The Department of History and Art History presents a lecture by Michael Keevak (Professor of Foreign Languages, National Taiwan University, Taipei) entitled Embassies to China: Diplomacy and Cultural Encounters Before the Opium Wars. Keevak will present and discuss findings from his latest book on European embassies to China, which provides essential background to the development of global modernity through the European encounter with China.
Lecture by Michael Keevak: encounters between Europe and China
Considering differing notions of peace, empire, trade, religion, and diplomacy as touchstones in the relations between China and Europe on mutuality, the book examines five encounters with France, Portugal, Holland, the pope, and Russia between 1248 and 1720, and reflects on concepts that the West took for granted but which did not successfully cross over into the Chinese world. Keevak will discuss his insights into the cultural and political conflict which lay at the heart of early Chinese-European relations, as the West's understanding of the truth and appropriateness of its cultural norms was confronted by China's norms and beliefs.
About the speaker
Michael Keevak is a guest researcher of the UU-based project The Chinese Impact: Images and Ideas of China in the Dutch Golden Age. He is a historian with research interests in Europe and East Asia 1500-1900, Renaissance and Baroque Studies, and Comparative Literature. Trained at the Universities of Columbia and Yale, he has held visiting positions at the University of Amsterdam, University of Hamburg, Princeton University, and Pennsylvania State University. He is currently Professor in the Department of Foreign Languages at National Taiwan University, where he has taught since 1993.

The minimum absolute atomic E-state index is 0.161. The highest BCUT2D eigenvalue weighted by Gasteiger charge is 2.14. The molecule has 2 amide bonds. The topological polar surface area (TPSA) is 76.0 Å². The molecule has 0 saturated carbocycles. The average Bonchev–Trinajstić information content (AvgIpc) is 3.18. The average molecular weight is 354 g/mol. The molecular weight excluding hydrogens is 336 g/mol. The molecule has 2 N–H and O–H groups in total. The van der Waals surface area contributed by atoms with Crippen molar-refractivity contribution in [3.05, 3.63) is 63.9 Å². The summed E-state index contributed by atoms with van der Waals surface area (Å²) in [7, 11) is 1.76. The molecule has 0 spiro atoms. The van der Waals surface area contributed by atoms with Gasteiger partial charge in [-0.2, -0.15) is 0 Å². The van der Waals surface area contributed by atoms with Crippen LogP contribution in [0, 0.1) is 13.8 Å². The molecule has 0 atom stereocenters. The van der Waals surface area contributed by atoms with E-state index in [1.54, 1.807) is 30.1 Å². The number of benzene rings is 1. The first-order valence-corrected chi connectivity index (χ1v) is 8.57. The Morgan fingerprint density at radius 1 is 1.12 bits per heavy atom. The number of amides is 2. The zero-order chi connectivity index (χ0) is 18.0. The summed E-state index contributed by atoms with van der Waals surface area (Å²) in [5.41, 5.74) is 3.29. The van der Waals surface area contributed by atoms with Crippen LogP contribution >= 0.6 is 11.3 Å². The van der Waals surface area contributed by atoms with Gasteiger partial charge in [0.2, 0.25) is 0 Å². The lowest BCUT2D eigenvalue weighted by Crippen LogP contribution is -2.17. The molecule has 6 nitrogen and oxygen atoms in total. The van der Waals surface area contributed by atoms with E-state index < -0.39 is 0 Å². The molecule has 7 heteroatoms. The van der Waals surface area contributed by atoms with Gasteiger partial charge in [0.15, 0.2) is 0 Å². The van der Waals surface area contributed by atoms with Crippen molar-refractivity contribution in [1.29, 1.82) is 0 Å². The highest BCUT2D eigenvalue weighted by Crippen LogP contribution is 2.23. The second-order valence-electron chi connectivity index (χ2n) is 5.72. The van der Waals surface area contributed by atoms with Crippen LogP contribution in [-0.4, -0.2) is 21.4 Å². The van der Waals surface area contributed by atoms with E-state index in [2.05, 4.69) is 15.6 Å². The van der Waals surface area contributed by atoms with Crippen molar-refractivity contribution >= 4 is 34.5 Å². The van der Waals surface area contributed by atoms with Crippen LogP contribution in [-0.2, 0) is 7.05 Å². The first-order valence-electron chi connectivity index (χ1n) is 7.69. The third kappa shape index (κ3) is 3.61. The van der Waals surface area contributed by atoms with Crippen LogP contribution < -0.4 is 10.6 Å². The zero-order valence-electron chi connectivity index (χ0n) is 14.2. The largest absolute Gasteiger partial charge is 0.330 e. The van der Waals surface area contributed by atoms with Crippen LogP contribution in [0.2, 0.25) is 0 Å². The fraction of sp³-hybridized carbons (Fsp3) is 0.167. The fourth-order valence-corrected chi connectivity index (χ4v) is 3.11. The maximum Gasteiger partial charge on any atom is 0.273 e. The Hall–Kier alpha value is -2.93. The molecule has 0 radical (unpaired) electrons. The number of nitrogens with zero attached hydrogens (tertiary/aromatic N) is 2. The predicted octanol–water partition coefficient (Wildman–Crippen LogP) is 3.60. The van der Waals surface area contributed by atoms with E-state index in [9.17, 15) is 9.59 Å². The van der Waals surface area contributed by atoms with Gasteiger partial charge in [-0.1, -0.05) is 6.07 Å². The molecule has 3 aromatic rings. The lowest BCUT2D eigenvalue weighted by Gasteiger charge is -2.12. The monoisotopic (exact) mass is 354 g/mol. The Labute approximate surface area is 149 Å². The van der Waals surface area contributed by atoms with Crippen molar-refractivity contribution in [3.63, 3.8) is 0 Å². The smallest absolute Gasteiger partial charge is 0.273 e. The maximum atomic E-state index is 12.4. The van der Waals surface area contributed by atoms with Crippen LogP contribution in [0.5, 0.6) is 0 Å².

Keevak has published several books, including Becoming Yellow: A Short History of Racial Thinking (Princeton University Press, 2011), The Story of a Stele: China's Nestorian Monument and Its Reception in the West, 1625–1916 (Hong Kong University Press, 2008), The Pretended Asian: George Psalmanazar's Eighteenth-Century Formosan Hoax (Wayne State University Press, 2004), and Sexual Shakespeare: Forgery, Authorship, Portraiture (Wayne State University Press, 2001).
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